User groups – With a pandemic it’s difficult to meet in person, but there are many user groups out there that you can use to both listen and lecture. These events are virtual for now, but can hopefully start opening up when the situation improves. A user group is a great way of meeting people with the same interests as you, learn from them, but also to have the opportunity to lecture when you feel ready.
Forums – Forums is another great way of both learning and lecturing. For example, I’ve been involved with the Cisco Learning Network for many years answering questions on different technical topicsl and giving people advice on how to study. A forum post can be very simple and short, or it could be something longer and deeply technical. You may not think you are lecturing, but you are. People will really appreciate if you can help them with questions that they have.
These are just some of the things you can do, and if you work in an enterprise, there are even more things, depending on size, of course. If you are the only person in IT, you might not have many people to speak to, but in larger organizations, or working for a VAR or similar, there will be many opportunities for lecturing. I will list a few of them below.
Lunch and Learn – Not the best option in a pandemic, unless you go virtual, but having lunch together with your colleagues while lecturing and discussing a topic can be a great way of learning in a not so formal fashion. Make sure your boss pays for lunch, though!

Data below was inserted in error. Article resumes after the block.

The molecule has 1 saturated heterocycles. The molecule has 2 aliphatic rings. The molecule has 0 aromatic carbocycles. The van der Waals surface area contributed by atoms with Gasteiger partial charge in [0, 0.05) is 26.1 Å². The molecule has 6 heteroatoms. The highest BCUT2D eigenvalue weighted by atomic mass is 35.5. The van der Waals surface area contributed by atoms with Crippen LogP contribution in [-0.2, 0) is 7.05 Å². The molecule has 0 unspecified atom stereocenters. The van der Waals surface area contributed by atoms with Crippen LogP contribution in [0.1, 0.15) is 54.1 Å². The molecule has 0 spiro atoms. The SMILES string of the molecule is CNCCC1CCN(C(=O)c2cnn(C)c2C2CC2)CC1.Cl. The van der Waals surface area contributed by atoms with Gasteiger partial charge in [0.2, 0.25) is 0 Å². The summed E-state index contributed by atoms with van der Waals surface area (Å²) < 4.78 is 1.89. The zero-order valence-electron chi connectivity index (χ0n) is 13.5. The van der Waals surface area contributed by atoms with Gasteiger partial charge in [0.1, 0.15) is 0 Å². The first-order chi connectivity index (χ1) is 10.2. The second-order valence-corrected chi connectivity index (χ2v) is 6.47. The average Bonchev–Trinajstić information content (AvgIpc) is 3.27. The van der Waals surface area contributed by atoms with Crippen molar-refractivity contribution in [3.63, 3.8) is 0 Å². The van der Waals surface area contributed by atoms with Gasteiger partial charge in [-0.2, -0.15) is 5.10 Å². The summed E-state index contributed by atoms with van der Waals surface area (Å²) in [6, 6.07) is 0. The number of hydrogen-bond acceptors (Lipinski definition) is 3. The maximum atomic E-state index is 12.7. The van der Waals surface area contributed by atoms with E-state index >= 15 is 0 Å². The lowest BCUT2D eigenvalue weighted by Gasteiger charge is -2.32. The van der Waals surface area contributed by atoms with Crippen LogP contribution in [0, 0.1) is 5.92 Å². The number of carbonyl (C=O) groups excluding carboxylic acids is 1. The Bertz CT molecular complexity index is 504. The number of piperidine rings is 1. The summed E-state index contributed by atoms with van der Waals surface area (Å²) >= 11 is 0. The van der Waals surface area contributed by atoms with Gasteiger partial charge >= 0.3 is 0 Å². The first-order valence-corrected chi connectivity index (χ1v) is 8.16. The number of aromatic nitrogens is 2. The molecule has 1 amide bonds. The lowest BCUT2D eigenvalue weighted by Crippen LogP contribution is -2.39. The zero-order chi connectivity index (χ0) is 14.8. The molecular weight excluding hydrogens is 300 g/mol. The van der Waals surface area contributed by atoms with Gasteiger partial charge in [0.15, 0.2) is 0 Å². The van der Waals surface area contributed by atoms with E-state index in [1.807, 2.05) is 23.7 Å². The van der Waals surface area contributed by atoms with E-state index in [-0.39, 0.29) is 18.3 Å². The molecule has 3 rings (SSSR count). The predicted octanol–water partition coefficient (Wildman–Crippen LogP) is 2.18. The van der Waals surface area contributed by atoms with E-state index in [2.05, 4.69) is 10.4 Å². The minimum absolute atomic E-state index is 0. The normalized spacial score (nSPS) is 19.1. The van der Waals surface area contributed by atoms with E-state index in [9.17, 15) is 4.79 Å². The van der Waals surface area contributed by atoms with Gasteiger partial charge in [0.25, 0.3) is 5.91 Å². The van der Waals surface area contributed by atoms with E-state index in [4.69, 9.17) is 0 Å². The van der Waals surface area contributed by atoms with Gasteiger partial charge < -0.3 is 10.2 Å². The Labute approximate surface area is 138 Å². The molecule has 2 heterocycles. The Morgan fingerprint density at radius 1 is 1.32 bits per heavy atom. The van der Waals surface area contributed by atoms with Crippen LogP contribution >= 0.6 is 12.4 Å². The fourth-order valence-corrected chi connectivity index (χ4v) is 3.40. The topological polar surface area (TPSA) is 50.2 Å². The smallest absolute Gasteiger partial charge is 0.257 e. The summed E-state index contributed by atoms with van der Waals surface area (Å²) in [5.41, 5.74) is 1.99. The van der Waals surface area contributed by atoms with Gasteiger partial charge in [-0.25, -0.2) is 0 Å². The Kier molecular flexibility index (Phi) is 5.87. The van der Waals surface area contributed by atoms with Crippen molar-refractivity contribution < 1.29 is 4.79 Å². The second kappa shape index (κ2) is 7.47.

Present to your team – At Conscia, I run one of our virtual teams where we once every quarter get together to have people talk about different projects they have been working on, a technical topic, or updating about new platforms, software, etc. This is a great opportunity to do some lecturing. Maybe you want to start out slow and talk about a new platform rather than a deep dive in MPLS, and that’s perfectly OK.
Present to other teams – You could also present to other teams to give them insight into what you have been working on. This will help in many ways such as others feeling more informed, creating better working environment between the teams, as well as giving you time to do lecturing. It doesn’t have to be something super technical, either.
One of the scary things about lecturing is that you are afraid you won’t be good at it, that it won’t be appreciated, or that you will say something that isn’t correct. No one is great at something the first time they do it. When you think of someone like Wayne Gretzky or Michael Jordan, do you remember the shots they missed, or the ones that hit the net? Truth is, they probably missed more than anyone, but they also scored more than anyone, because they were willing to take those shots. You have to get into that mindset as well. Maybe you won’t be great the first couple of times. Does that really matter? You will get better as you get more experience and you can really reshape and evolve. The people that are most vocal about something, are often the same people that aren’t willing to take that shot themselves. Keep that in mind!
I hope you find a place where you feel comfortable lecturing and I guarantee you that it will be helpful both for you and anyone participating.